A Few of My Favorite Ideas:
• Book Frenzy
I have a fairly large collection of children's cookbooks. Some are my own and some are from our school or public library. When we kick off our cooking unit, we start with a book frenzy. We sit in our circle, each starting with a book in hand. Then we browse through the book for about 30 seconds, and pass it on to the next person. 30 seconds doesn't give kids a lot of time to look through, but enough time to see that they are interested in trying a few fun recipes. They always get excited about the bright colors in the pictures and the kid friendly foods.
• Cooking at Home Project
At the beginning of the unit I send home a 12x12 sheet of paper with each child. I ask parents to help their child cook, bake, or prepare something in the kitchen. They are welcome to use pictures, stickers, fun papers, or anything they'd like to decorate their project. My goal is to have parents and kids working together in the kitchen. Many of my students don't help parents in the kitchen, so this is a new and exciting experience. We display these in the hallway and everyone loves to see them as they walk by.
• Fruit Salad
The kids loved making fruit salad. It was easy and a healthy treat. I asked parents to donate fruit, instead of sending snack for the day.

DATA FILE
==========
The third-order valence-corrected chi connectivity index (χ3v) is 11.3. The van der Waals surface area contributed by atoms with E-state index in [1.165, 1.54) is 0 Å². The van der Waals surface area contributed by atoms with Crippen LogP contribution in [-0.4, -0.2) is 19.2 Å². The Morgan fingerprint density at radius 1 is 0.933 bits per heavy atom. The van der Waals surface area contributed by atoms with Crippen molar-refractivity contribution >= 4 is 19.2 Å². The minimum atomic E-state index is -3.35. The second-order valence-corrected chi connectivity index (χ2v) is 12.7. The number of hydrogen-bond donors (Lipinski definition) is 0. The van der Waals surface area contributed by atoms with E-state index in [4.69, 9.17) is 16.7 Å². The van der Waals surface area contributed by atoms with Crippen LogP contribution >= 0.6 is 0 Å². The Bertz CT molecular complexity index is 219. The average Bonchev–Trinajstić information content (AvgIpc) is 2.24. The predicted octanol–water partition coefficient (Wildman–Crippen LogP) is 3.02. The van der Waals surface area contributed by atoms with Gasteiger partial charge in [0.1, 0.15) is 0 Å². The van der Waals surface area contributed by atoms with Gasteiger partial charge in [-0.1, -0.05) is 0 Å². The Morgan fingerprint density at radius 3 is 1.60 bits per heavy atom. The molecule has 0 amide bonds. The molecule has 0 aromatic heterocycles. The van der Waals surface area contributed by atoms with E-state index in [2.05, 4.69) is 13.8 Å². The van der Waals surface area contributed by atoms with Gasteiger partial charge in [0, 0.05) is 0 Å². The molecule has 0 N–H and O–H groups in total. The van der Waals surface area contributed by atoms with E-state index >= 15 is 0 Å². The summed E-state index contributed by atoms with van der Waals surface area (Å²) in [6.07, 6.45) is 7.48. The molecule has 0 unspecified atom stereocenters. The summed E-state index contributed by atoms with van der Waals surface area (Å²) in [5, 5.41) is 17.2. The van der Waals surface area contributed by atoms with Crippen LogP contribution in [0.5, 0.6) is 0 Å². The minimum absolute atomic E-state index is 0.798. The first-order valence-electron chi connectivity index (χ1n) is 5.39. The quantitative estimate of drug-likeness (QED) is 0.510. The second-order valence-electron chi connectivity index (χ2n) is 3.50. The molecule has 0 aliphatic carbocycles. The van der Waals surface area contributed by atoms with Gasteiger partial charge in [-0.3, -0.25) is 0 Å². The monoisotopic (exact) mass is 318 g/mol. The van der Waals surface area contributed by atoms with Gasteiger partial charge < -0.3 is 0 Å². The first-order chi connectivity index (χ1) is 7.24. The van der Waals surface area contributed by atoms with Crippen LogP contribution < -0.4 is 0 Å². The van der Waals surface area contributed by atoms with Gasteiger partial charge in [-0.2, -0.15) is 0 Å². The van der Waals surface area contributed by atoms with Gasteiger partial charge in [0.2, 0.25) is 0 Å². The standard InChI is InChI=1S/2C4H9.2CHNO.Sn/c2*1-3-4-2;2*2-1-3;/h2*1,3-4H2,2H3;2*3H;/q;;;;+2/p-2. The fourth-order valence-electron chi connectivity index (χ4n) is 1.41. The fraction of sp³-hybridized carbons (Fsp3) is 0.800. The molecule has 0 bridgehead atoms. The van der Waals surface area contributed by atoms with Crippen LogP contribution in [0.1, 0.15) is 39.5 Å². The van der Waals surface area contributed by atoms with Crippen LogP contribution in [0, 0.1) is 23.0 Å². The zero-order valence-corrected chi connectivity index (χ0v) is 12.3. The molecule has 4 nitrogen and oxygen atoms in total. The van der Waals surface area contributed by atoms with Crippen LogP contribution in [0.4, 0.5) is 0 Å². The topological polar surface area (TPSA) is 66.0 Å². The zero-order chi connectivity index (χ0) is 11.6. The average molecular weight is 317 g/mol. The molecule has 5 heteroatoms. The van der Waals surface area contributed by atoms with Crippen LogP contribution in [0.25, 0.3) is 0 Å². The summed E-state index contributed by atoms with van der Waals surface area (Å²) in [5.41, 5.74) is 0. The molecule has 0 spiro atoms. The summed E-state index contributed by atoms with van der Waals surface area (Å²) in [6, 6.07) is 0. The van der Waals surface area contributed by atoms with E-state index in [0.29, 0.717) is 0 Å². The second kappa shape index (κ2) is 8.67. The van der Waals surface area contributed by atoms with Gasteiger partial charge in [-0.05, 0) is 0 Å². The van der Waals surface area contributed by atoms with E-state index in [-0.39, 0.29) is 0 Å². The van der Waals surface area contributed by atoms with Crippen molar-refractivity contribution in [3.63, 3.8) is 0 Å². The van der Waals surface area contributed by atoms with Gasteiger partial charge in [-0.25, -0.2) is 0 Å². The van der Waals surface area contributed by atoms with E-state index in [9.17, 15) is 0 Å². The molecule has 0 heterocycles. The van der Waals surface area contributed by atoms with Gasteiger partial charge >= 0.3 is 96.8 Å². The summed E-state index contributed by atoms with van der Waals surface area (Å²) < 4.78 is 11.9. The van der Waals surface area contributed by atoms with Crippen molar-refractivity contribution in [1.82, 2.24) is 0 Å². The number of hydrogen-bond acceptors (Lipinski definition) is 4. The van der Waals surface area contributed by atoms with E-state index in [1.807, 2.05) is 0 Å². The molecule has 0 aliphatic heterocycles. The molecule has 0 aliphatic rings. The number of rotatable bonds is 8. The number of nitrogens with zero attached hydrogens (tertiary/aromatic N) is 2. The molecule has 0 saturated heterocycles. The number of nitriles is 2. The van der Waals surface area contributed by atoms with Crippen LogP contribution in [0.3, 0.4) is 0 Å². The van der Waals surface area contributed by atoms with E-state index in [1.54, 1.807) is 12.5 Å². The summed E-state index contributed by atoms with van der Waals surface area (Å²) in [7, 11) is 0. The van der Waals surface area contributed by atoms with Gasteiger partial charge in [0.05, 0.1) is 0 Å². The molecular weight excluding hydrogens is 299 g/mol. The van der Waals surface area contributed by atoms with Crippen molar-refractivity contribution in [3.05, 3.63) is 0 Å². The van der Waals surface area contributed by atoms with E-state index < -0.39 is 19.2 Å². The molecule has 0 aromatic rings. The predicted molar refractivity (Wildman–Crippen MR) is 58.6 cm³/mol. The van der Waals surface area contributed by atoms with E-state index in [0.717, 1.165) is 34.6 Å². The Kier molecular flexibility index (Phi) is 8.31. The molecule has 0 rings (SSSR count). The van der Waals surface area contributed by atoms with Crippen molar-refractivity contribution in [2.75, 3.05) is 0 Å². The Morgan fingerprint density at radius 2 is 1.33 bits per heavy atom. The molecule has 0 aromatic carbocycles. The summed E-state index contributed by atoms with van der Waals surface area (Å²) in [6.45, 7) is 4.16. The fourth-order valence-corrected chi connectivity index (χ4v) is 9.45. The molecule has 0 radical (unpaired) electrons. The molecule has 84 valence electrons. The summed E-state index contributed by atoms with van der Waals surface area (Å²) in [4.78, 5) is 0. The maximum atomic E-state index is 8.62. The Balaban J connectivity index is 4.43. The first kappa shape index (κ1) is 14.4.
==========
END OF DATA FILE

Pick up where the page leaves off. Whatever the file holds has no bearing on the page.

• Baked Zucchini
Baked zucchini was really fun to make with the kids. I pulled out the zucchini that we would be using and all of the kids said, "Ewww! I'm not eating that!" I told them that my own kids love this, because it kind of tastes like french fries. Of course, when I asked them if they like french fries, they all said yes. I sliced the zucchini, and we tossed the slices in a ziploc bag. The kids helped drizzle a little olive oil and made sure the zucchini slices were coated. Then we added a half cup of seasoned bread crumbs, a half cup of Parmesan cheese, and a little salt. We shook the bag up and laid the slices on a cookie sheet. We baked these at 350 degrees for about 15-20 minutes. They smelled wonderful as they were cooking. I'm happy to report that EVERY child in the class tried them. Only two kids said they didn't care for them!
I have these great cooking cards, from Wright Group, which show step by step instructions for making your own snack. We used the pizza instruction card to show us the steps. Then we drew and wrote our own recipe in our books.
• Chocolate Chip Cookies